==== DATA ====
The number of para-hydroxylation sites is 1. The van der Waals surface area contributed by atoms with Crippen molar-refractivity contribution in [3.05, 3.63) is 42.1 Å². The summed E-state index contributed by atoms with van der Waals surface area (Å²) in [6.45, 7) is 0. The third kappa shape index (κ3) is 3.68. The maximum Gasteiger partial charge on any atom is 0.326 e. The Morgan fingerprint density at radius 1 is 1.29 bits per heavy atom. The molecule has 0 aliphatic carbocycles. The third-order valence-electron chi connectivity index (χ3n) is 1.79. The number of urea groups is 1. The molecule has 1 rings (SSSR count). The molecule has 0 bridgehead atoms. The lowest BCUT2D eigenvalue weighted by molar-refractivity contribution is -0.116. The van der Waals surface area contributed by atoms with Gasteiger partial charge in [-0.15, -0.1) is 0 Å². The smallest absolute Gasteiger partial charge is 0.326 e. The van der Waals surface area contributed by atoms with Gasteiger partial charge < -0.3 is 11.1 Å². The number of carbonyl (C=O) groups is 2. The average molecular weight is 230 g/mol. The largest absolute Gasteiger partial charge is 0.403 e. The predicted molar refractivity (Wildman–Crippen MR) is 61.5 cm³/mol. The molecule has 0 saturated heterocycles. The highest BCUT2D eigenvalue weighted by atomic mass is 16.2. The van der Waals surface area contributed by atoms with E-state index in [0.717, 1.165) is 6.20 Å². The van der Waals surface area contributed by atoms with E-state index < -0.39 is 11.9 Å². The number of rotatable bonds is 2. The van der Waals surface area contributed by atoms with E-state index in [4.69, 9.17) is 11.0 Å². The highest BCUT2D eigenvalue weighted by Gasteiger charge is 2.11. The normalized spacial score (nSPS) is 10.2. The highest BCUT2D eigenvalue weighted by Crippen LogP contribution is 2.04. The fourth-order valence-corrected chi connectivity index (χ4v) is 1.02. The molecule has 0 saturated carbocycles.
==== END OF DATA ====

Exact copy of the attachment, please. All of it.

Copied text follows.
The number of para-hydroxylation sites is 1. The van der Waals surface area contributed by atoms with Crippen molar-refractivity contribution in [3.05, 3.63) is 42.1 Å². The summed E-state index contributed by atoms with van der Waals surface area (Å²) in [6.45, 7) is 0. The third kappa shape index (κ3) is 3.68. The maximum Gasteiger partial charge on any atom is 0.326 e. The Morgan fingerprint density at radius 1 is 1.29 bits per heavy atom. The molecule has 0 aliphatic carbocycles. The third-order valence-electron chi connectivity index (χ3n) is 1.79. The number of urea groups is 1. The molecule has 1 rings (SSSR count). The molecule has 0 bridgehead atoms. The lowest BCUT2D eigenvalue weighted by molar-refractivity contribution is -0.116. The van der Waals surface area contributed by atoms with Gasteiger partial charge in [-0.15, -0.1) is 0 Å². The smallest absolute Gasteiger partial charge is 0.326 e. The van der Waals surface area contributed by atoms with Gasteiger partial charge < -0.3 is 11.1 Å². The number of carbonyl (C=O) groups is 2. The average molecular weight is 230 g/mol. The largest absolute Gasteiger partial charge is 0.403 e. The predicted molar refractivity (Wildman–Crippen MR) is 61.5 cm³/mol. The molecule has 0 saturated heterocycles. The highest BCUT2D eigenvalue weighted by atomic mass is 16.2. The van der Waals surface area contributed by atoms with E-state index in [0.717, 1.165) is 6.20 Å². The van der Waals surface area contributed by atoms with E-state index < -0.39 is 11.9 Å². The number of rotatable bonds is 2. The van der Waals surface area contributed by atoms with E-state index in [4.69, 9.17) is 11.0 Å². The highest BCUT2D eigenvalue weighted by Gasteiger charge is 2.11. The normalized spacial score (nSPS) is 10.2. The highest BCUT2D eigenvalue weighted by Crippen LogP contribution is 2.04. The fourth-order valence-corrected chi connectivity index (χ4v) is 1.02. The molecule has 0 saturated carbocycles.